Sunday Feb 27th 1916
My darling Mother
Thank you for your letter with Cyril’s enclosed, which I am sending on to Sydenham today.
I am afraid this snow is bad for you as you won't be able to get out in it. We have it deeper here than I have ever seen since I have been at school, and I expect it is the same with you. Seeing how much snow there was on Thursday, I thought it would be impossible for Rosie and me to have at all an enjoyable sort of walk, because even if the snow melted, it would have been so slushy, so I wrote her a postcard and asked if she would come up to tea here instead, and said I would meet her at Highgate tube station at 3.30; for I was afraid she would have a great deal of difficulty in finding the school, people usually do. She agreed to that and it was quite the wisest plan, I think. We got up here about a quarter to four and I took her to MY room to take her hat etc off, and then took her round the school in which she seems very interested. By then the fire in the parlour was really nice. We had tea at half past four, a cosy tea just to ourselves, and then we sat and talked and talked hard until seven when she said she must go. I feel I know ten times more about her now, and she certainly isn't a bit shy with me. I think we were both glad to see a little of each other and get to know one another better. She says that George is with his battalion in a rest camp at present, and that when he went back the train took them right to the very town where the battalion was resting, which was a nice surprise for them as they had expected to have to finish up with a long march. But I dare say you have heard all this from George by now. One or two girls here who saw Rosie as I took her round the school thought she was very pretty.
The storming of Verdun is rather a damper, isn't it? I hope the news from France may be better again this week. The Russian successes are encouraging, aren't they? I am beginning to take a keener interest in the Mesopotamian campaign now that Boo is there. I wonder when you will get his present and what it will turn out to be.
I think the thaw has really set in now, a great deal of the snow has vanished this afternoon; still the sky is leaden rather and we may get more tonight perhaps. Yesterday I began to wonder however long we were going to have it, for it didn't look as if it meant to thaw for days.
It is frightfully cold here and is very difficult to economize much in coal, although we were asked to do so as we have been burning a ton a week, while our normal winter consumption is a tone and a half in nearly three weeks. Despite the weather I am glad to say we have not had many colds or influenza here as we often do in the Easter term. I have had a very bad lot of chilblains this last week, feet and hands as well, but they are recovering now with the help of some very good stuff which Miss Fletcher has made up for us.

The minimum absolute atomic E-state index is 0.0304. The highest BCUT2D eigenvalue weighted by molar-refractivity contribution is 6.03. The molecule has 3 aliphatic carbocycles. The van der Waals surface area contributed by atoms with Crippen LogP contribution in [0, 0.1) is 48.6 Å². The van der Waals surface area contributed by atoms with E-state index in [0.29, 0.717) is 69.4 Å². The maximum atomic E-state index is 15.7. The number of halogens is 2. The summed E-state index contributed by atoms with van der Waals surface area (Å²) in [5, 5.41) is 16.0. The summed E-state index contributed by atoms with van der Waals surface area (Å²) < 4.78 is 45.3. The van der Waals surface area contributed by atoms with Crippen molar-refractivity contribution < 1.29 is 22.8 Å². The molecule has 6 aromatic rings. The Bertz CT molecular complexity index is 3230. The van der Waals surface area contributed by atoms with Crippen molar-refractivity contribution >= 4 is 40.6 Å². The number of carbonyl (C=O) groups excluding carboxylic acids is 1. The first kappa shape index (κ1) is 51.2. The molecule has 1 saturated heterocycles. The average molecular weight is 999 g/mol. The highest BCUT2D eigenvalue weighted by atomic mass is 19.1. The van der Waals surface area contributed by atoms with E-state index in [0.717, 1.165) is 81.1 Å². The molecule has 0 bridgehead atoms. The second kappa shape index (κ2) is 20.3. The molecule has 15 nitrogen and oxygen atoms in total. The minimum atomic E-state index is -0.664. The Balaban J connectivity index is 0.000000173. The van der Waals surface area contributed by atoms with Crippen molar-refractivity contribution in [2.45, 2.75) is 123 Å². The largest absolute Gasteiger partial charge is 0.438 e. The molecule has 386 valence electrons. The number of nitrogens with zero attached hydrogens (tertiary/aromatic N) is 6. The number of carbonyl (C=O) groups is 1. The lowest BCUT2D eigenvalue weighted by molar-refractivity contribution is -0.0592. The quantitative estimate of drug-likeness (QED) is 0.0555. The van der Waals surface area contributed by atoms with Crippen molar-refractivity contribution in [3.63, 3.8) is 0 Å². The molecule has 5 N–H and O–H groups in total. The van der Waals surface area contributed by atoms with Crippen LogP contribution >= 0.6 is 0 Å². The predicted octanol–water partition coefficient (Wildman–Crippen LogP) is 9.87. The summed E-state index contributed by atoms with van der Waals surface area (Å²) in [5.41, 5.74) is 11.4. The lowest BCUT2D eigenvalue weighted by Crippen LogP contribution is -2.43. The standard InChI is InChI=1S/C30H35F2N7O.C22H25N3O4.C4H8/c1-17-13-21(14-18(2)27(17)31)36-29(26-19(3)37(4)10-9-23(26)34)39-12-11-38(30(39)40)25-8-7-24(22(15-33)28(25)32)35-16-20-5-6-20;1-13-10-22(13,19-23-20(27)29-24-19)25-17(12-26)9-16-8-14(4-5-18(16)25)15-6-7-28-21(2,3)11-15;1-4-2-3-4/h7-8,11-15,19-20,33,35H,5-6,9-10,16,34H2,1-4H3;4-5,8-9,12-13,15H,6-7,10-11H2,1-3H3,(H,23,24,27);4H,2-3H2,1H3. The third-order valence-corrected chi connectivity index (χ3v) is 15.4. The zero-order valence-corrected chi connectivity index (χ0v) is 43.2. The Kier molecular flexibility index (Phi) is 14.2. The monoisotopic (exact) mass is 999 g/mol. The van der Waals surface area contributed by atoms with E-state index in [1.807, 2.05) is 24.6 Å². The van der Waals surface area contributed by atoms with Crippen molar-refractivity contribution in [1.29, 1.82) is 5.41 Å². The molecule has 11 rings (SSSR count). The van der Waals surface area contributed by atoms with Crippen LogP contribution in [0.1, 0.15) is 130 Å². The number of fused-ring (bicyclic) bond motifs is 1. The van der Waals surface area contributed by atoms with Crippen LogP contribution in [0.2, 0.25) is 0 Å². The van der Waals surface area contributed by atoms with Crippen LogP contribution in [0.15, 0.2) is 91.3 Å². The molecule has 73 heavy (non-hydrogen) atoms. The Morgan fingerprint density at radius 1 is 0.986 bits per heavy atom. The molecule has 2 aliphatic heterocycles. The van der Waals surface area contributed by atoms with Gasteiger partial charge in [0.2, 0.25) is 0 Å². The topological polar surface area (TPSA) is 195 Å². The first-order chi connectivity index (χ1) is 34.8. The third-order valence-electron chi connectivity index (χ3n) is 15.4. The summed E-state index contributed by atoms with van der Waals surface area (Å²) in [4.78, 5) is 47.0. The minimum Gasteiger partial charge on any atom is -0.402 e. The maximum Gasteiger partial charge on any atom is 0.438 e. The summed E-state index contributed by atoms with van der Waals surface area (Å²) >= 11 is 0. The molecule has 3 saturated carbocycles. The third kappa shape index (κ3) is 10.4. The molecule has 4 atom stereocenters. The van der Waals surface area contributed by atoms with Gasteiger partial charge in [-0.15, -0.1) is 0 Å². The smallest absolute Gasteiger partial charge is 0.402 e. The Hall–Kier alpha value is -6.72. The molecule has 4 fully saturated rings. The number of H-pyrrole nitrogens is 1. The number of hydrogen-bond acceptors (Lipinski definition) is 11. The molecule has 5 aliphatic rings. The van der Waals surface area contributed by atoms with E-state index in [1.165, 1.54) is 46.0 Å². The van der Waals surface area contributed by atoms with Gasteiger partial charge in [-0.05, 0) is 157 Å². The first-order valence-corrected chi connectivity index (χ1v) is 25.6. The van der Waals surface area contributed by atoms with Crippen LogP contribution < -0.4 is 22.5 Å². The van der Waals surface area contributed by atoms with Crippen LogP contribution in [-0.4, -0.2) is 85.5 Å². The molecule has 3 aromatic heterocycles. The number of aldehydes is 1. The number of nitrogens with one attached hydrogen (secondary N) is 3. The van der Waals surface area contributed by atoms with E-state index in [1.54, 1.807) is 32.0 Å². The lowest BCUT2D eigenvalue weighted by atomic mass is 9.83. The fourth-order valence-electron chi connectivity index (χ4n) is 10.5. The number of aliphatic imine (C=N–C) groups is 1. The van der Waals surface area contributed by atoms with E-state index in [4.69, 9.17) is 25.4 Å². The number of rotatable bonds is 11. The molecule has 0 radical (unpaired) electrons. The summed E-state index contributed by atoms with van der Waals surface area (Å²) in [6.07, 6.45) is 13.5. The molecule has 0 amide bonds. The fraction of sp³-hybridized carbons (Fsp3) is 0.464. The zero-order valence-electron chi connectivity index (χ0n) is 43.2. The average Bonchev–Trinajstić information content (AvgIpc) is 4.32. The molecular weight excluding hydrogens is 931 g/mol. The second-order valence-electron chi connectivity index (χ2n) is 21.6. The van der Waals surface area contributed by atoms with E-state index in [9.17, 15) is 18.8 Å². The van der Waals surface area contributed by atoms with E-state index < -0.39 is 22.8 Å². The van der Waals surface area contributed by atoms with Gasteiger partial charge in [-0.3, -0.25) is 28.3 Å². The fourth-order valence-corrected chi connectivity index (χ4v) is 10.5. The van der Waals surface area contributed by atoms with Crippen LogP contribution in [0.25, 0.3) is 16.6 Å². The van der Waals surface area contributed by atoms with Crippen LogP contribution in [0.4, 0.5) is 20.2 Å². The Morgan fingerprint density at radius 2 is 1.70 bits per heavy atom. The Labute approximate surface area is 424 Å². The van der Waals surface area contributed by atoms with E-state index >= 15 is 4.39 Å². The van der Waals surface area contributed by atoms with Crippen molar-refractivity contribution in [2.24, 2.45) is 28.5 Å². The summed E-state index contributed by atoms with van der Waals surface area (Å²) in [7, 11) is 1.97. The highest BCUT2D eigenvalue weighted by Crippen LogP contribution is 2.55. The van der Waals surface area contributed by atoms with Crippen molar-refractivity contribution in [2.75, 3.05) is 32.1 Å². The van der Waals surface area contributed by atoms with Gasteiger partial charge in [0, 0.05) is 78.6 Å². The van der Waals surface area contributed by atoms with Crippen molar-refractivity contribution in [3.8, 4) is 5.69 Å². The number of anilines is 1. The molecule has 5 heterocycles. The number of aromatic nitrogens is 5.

I have come to the conclusion that the pain which I had in my back the last day of the holidays was rheumatism for I have had it once or twice since and I have now got rheumatism in my right shoulder and arm, not badly of course, but is rather uncomfortable.
Nancy Hield and Freda Cameron who went in for Matric in January have just heard their results. Nancy has passed, Freda has failed. Freda quite expected to fail though, she only went in as a kind of trial trip to see where she stood. She failed in the Maths and Botany papers, but passed in the rest.
I wrote my first French letter yesterday. My correspondent's name is S Ginglingen, her Christian name I don't know until I hear from her, and she lives at 2 Rue Hennequin, Troyes. I hope she will write interesting letters, and I hope to goodness she doesn't know more English thank I know French!
Miss Crump set Joyce and me a French Matric paper to do as a test paper, and thank goodness she was quite satisfied and said that it was quite up to the standard. It was a fairly easy paper, I hope the June one will be as nice.
Madge Heath came up to school the other day to tea. She is busy nursing her mother who has been very ill but is now quite convalescent.
We shall have March in quite soon now and better weather with it I hope. We go home as I've probably told you ten times before, on April 6th, so we are over the half term now.
Rosie was very cheerful yesterday, she said she felt rather down when it came to parting with George but that she has quite recovered. After seeing him almost every day for four weeks it must have been very sad to have to say goodbye. She asked after you, and said she has meant to write to you and will really try to do so soon. Letter-writing is evidently rather a task to her.
With much love little Mother
From your affectionate daughter
Juliet E Sladden